Syn sites and tokens belong in a settings file that we’re going to reference in Tomcat.

/opt/fcrepo/config/syn-settings.xml | tomcat:tomcat/600

<config version='1' header='X-Islandora'>
  <site algorithm='RS256' encoding='PEM' anonymous='true' default='true' path='/opt/keys/syn_public.key'/>
  <token user='islandora' roles='fedoraAdmin'>ISLANDORA_SYN_TOKEN</token>
  • ISLANDORA_SYN_TOKEN: islandora
    • This should be a secure generated token rather than this default; it will be configured on the Drupal side later.

Adding the Syn Valve to Tomcat

Referencing the valve we’ve created in our syn-settings.xml involves creating a <Valve> entry in Tomcat’s context.xml:



29 | -->

30 | </Context>


29 | -->

30 | <Valve className="ca.islandora.syn.valve.SynValve" pathname="/opt/fcrepo/config/syn-settings.xml"/>

31 | </Context>

Restarting Tomcat

Finally, restart tomcat to apply the new configurations.

sudo systemctl restart tomcat

Note: sometimes it takes a while for Fedora and Tomcat to start up, usually it shouldn't take longer than 5 minutes.

Note: after installing the Syn valve, you'll no longer be able to manually manage objects via Fedora Web UI or access the Fedora home page (http://localhost:8080/fcrepo). All communication with Fedora will now be handled from the Islandora module in Drupal.

Blazegraph 2

Creating a Working Space for Blazegraph

Blazegraph needs a space for configurations and data; we’re going to create this space in /opt.

sudo mkdir -p /opt/blazegraph/data
sudo mkdir /opt/blazegraph/conf
sudo chown -R tomcat:tomcat /opt/blazegraph

Downloading and Placing the Blazegraph WAR

The Blazegraph .war file can be found in a few different places, but to ensure we’re able to easily wget it, we’re going to use the repository link to grab it.

cd /opt
sudo wget -O blazegraph.war BLAZEGRAPH_WARFILE_LINK
sudo mv blazegraph.war /opt/tomcat/webapps
sudo chown tomcat:tomcat /opt/tomcat/webapps/blazegraph.war
  • BLAZEGRAPH_WAR_URL: You can find a link to this at the Maven repository for Blazegraph; you’ll want to click the link for the latest version of Blazegraph 2.1.x, then get the link to the .war file within that version folder.

Once this is downloaded, give it a moment to expand before moving on to the next step.

Configuring Logging

We would like to have an appropriate logging configuration for Blazegraph, which can be useful for looking at incoming traffic and determining if anything has gone wrong with Blazegraph. Our logger isn’t going to be much different than the default logger; it can be made more or less verbose by changing the default WARN levels. There are several other loggers that can be enabled, like a SPARQL query trace or summary query evaluation log; if these are desired they should be added in. Consult the Blazegraph documentation for more details.

/opt/blazegraph/conf/ | tomcat:tomcat/644

log4j.rootCategory=WARN, dest1

# Loggers.

# Normal data loader (single threaded).

# dest1
log4j.appender.dest1.layout.ConversionPattern=%-5p: %F:%L: %m%n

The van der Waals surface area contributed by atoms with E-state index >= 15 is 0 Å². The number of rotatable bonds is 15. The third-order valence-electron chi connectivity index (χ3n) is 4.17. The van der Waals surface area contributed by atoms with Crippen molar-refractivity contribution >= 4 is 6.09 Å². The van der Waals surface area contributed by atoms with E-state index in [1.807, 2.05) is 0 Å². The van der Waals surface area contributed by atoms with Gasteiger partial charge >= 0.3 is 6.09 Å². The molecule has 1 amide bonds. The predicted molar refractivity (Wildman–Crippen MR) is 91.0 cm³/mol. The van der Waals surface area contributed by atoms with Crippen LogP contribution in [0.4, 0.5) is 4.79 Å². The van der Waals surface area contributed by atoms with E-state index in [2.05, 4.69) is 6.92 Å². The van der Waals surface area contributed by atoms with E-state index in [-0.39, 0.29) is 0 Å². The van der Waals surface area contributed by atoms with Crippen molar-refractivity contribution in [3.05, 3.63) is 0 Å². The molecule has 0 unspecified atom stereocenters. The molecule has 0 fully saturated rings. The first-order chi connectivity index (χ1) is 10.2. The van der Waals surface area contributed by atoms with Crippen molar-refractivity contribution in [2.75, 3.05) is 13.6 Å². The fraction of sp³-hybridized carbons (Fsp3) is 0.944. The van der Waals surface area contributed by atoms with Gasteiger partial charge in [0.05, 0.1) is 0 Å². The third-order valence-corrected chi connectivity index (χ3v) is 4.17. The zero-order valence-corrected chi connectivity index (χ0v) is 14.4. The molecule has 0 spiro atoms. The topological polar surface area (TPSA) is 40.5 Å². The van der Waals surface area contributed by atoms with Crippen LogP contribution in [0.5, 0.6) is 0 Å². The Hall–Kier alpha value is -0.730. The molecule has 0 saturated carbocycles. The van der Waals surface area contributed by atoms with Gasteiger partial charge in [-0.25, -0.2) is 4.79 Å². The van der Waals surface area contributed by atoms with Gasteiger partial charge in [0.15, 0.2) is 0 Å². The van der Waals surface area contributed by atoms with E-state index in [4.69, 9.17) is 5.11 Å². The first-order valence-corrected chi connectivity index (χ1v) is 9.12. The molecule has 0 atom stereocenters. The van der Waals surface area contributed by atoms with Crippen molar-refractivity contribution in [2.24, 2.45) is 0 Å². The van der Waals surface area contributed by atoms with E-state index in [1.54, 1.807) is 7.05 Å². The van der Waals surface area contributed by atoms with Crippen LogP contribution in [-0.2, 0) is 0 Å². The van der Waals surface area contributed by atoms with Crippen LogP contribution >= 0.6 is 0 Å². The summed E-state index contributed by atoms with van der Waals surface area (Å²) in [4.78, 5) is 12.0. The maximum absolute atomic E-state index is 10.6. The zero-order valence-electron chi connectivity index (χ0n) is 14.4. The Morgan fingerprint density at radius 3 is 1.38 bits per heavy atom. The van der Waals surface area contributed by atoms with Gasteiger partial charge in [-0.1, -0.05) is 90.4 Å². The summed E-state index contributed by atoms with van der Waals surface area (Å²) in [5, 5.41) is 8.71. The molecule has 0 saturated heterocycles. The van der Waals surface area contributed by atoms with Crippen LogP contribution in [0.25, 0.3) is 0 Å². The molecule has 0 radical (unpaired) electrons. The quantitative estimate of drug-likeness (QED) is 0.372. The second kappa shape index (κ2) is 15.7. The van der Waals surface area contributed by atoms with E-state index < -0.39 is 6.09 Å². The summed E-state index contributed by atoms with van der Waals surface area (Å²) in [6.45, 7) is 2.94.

#log4j.appender.dest1.layout.ConversionPattern=%-5p: %r %l: %m%n
#log4j.appender.dest1.layout.ConversionPattern=%-5p: %m%n
#log4j.appender.dest1.layout.ConversionPattern=%-4r [%t] %-5p %c %x - %m%n
#log4j.appender.dest1.layout.ConversionPattern=%-4r(%d) [%t] %-5p %c(%l:%M) %x - %m%n

# Rule execution log. This is a formatted log file (comma delimited).,ruleLog

Adding a Blazegraph Configuration

Our configuration will be built from a few different files that we will eventually reference in JAVA_OPTS and directly apply to Blazegraph; these include most of the functional pieces Blazegraph requires, as well as a generalized configuration for the islandora namespace it will use. As with most large configurations like this, these should likely be tuned to your preferences, and the following files only represent sensible defaults.

/opt/blazegraph/conf/ | tomcat:tomcat/644


/opt/blazegraph/conf/ | tomcat:tomcat/644

/opt/blazegraph/conf/inference.nt | tomcat:tomcat/644

<> <> <> .
<> <> <> .

Specifying the in JAVA_OPTS

In order to enable our configuration when Tomcat starts, we need to reference the location of in the JAVA_OPTS environment variable that Tomcat uses.



3 | export JAVA_OPTS="-Djava.awt.headless=true -Dfcrepo.home=/otp/fcrepo/data -Dfcrepo.velocity.runtime.log=/opt/tomcat/logs/velocity.log -Dfcrepo.jms.baseUrl=http://localhost:8080/fcrepo/rest -Dfcrepo.autoversioning.enabled=false -DconnectionTimeout=-1 -Dfcrepo.db.url=jdbc:postgresql://localhost:5432/fcrepo -Dfcrepo.db.user=fedora -Dfcrepo.db.password=fedora -server -Xmx1500m -Xms1000m"


3 | export JAVA_OPTS="-Djava.awt.headless=true -Dfcrepo.home=/otp/fcrepo/data -Dfcrepo.velocity.runtime.log=/opt/tomcat/logs/velocity.log -Dfcrepo.jms.baseUrl=http://localhost:8080/fcrepo/rest -Dfcrepo.autoversioning.enabled=false -DconnectionTimeout=-1 -Dfcrepo.db.url=jdbc:postgresql://localhost:5432/fcrepo -Dfcrepo.db.user=fedora -Dfcrepo.db.password=fedora -Dcom.bigdata.rdf.sail.webapp.ConfigParams.propertyFile=/opt/blazegraph/conf/ -Dlog4j.configuration=file:/opt/blazegraph/conf/ -server -Xmx1500m -Xms1000m"

Restarting Tomcat

Finally, restart Tomcat to pick up the changes we’ve made.

sudo systemctl restart tomcat

Installing Blazegraph Namespaces and Inference

The two other files we created, and inference.nt, contain information that Blazegraph requires in order to establish and correctly use the datasets Islandora will send to it. First, we need to create a dataset - contained in - and then we need to inform that dataset of the inference set we have contained in inference.nt.

curl -X POST -H "Content-Type: text/plain" --data-binary @/opt/blazegraph/conf/ http://localhost:8080/blazegraph/namespace
# If this worked correctly, Blazegraph should respond with "CREATED: islandora"
# to let us know it created the islandora namespace.
curl -X POST -H "Content-Type: text/plain" --data-binary @/opt/blazegraph/conf/inference.nt http://localhost:8080/blazegraph/namespace/islandora/sparql
# If this worked correctly, Blazegraph should respond with some XML letting us
# know it added the 2 entries from inference.nt to the namespace.

Last update: June 7, 2023